Rev. Calvin O. Butts III, president of the State University of New York College at Old Westbury and pastor of New York City's Abyssinian Baptist Church.
Rev. Butts has helped lead efforts to stop police brutality in New York City and spearheaded boycotts against institutions accused of employment discrimination. He also led a campaign to eliminate billboard advertising of alcohol and tobacco products in New York City neighborhoods, and has criticized rap artists whose lyrics denigrate women and promote violence.
In September, Rev. Butts was one of several New York City religious leaders to lead a prayer service at Yankee Stadium for those lost in the Sept. 11 terrorist attacks on the World Trade Center. In his address to the packed stadium, Rev. Butts urged New Yorkers to build a monument to the city's public safety workers but reminded them that the best way to honor the Sept. 11 victims was to return to normalcy.
"The greatest monument that we can leave is for us not to be paralyzed by fear," he said. "In other words, get back on the planes, drive through the tunnels, cross the bridges. Let's go back to work to rebuild America, invest, so that the terrorists will not win, because if we are afraid, then they have won."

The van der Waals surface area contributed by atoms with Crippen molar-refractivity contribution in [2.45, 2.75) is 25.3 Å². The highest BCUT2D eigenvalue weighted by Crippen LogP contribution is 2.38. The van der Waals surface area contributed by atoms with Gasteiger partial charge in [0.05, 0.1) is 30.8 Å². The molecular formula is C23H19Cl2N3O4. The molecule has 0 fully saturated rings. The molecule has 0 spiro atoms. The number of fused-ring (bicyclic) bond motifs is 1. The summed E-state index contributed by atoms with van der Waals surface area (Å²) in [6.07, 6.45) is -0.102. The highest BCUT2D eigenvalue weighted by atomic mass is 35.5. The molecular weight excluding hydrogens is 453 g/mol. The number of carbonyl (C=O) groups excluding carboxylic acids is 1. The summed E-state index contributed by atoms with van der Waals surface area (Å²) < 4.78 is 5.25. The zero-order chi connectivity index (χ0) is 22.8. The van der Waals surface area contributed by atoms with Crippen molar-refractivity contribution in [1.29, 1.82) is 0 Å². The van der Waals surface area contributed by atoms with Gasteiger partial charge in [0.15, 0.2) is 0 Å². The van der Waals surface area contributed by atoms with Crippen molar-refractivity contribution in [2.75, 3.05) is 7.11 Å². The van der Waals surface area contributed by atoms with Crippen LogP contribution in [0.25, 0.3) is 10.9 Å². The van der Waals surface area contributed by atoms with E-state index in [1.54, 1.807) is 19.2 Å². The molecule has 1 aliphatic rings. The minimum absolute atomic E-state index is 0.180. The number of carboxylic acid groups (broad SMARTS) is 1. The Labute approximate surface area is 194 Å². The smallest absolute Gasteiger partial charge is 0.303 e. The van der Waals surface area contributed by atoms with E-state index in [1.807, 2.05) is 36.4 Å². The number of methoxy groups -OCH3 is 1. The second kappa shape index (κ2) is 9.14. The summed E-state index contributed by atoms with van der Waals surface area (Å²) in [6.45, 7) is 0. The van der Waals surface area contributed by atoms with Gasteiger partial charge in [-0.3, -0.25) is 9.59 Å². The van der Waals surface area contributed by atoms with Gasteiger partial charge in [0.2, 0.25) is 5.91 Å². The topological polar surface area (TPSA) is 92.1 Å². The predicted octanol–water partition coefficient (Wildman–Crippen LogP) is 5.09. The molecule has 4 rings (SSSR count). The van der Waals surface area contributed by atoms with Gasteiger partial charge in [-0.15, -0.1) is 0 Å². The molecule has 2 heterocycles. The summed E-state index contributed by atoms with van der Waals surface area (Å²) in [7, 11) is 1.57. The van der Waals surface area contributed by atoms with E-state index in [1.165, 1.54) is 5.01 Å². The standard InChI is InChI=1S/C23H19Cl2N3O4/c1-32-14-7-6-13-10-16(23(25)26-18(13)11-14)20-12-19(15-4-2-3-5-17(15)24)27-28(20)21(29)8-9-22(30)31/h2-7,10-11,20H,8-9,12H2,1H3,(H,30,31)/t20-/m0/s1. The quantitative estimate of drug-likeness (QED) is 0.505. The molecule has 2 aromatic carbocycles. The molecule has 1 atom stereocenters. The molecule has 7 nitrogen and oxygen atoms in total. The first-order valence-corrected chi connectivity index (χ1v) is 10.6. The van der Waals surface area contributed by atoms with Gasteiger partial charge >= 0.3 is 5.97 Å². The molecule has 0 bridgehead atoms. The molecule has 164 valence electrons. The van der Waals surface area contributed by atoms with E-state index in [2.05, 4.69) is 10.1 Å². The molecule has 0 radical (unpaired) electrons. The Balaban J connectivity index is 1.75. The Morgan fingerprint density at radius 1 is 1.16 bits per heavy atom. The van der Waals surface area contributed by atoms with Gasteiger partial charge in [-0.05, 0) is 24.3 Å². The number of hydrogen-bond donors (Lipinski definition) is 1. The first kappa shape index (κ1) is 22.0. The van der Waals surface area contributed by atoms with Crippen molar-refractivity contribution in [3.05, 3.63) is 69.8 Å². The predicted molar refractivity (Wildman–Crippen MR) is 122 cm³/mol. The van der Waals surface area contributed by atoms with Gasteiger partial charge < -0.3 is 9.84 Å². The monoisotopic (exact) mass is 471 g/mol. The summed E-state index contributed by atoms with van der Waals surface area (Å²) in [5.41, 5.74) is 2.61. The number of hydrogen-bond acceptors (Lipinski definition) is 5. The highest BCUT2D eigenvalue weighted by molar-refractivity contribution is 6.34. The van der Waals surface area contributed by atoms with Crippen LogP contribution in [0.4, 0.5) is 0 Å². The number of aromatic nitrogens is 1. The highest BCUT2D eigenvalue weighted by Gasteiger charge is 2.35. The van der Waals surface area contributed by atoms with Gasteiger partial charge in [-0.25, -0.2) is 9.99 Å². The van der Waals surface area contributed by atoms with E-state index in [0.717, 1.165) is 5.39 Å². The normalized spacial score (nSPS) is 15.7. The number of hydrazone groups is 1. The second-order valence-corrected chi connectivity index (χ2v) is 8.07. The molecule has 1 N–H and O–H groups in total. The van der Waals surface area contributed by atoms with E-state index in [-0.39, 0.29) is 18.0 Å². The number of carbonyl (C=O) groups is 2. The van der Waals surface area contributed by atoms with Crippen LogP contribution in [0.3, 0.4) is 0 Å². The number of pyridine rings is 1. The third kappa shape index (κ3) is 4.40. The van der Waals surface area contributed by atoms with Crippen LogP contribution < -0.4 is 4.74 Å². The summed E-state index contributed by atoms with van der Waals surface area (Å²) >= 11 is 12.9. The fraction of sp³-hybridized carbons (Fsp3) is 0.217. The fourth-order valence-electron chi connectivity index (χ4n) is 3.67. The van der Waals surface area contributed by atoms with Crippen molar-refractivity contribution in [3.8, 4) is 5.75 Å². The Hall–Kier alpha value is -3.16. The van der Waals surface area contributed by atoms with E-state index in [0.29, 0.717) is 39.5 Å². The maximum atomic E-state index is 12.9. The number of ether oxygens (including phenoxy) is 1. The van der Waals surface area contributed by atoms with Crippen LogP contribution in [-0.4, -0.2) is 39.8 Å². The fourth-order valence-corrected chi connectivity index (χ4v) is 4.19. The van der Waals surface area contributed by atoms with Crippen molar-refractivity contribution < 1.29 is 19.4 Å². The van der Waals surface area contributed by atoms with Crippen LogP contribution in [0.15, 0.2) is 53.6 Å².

The president of the Council of Churches of the City of New York, Rev. Butts chairs the National Affiliate Development Initiative of the National Black Leadership Commission on AIDS and is a founding member of the organization's board of commissioners. He also is vice-chairman of the board of directors for United Way of New York City, and a former president of Africare, an independent organization dedicated to improving the quality of life in rural Africa.
Rev. Butts holds a bachelor's degree in philosophy from Morehouse College, a master of divinity degree in church history from the Union Theological Seminary, and a doctor of ministry degree in church and public policy from Drew University.
Butts has served as an adjunct professor in the African Studies Department at City College of New York and taught black church history at Fordham University.
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